There are some standard rules we can follow when deciding how many neurons (those circles in each layer) to include in each layer.

And in fact, we are going to deviate from the original plan above and make changes to the network based on our needs.

Instead of using 3 input neurons we use 4, instead of using 4 neurons in the hidden layer we use 8, and instead of using 2 output neurons we use 3.

These are all calculated decisions.

Let’s discuss how we decided to do so.

The size of our input layer is decided by the number of features in our data set.

For example, if we are trying to classify the traditional Iris data set, we only include as many input neurons as we do desired features.

In the Iris data set, this may mean we choose to use all of the data set’s popular features and include sepal length, sepal width, petal length, and petal width.

A few rows of our data set, identifying features and outputsUltimately, hidden layers will come down to trial and error.

Hidden layers are a contentious topic with a mountain of research behind them.

Generally, a single hidden layer is sufficient.

0 hidden layers can only work for linearly separable situations.

1 hidden layer allows mapping from one finite space to another.

2 hidden layers is suitable for situations that include arbitrary decision boundaries.

The term “deep learning” is derived from how deep your model is, i.

e.

how many hidden layers the model employs.

The number of neurons in the hidden layer(s) also will involve trial and error but there are some popular cheat sheets floating around for choosing number of neurons in a hidden layer, such as the following:Equation for # of neurons in the hidden layer(s)where Nh is the number of neurons in the hidden layer, Ns is the number of samples in the training data, alpha is the scaling factor, Ni is the number of input neurons, and No is the number of output neurons.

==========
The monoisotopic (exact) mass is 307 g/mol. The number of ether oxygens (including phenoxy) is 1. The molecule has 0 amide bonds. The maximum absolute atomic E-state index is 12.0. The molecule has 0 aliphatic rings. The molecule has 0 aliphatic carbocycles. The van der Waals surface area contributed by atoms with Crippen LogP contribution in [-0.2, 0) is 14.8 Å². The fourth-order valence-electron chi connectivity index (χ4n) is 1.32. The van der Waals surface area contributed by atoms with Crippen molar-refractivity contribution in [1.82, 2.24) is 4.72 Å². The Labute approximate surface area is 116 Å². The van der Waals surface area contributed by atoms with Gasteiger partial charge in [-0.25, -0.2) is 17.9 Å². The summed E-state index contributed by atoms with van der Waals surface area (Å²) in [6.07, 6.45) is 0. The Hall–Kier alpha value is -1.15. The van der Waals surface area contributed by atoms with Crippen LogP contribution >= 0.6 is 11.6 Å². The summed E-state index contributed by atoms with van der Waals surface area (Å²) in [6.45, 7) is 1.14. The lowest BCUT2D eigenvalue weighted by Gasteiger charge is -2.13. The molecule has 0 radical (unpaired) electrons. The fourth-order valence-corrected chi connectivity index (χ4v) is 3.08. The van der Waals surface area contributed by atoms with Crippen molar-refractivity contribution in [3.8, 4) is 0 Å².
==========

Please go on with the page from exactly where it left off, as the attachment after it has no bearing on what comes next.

This is a very baseline approach and the following article would be useful for a deeper dive on choosing number of layers and neurons in each layer, it’s a bit more nuanced than our broad example above.

The advanced user should employ more sophisticated methods for picking the number of neurons in the hidden layer: https://towardsdatascience.

com/beginners-ask-how-many-hidden-layers-neurons-to-use-in-artificial-neural-networks-51466afa0d3eFor the output layer, the number of neurons will vary based on our desired outcome.

In the case of a regressor the number of neurons will be one.

And more than one neuron will exist in the case of one node per class label (for softmax).

If we are not using softmax we’ll still use a single node for classification.

But we are going to use softmax so let’s see how it would look for the Iris data set.

In the Iris data set we want to determine if a single observation is Virginica, Versicolor, or Setosa.

In this case we would want our output layer to include 3 neurons, 3 total neurons for the 3 classes.

Let’s briefly discuss softmax and discover why it is such a popularly used activation function in the output layer.

Softmax is used for various multiclass classification methods, neural networks being one such popular usage.

softmax functionAt its core, softmax allows us to suppress lower values and highlight larger values.

We use softmax because the output of the function allows us to examine a probability distribution over various different outcomes.

This is obviously very powerful because it enables many of the complex machine learning and deep learning problems we are able to solve through multiclass classification.

This makes softmax great for use on the Iris dataset.

For something like binary classification, we would see sigmoid referenced as sigmoid is simply a specific case of softmax where the number of classes is reduced to two.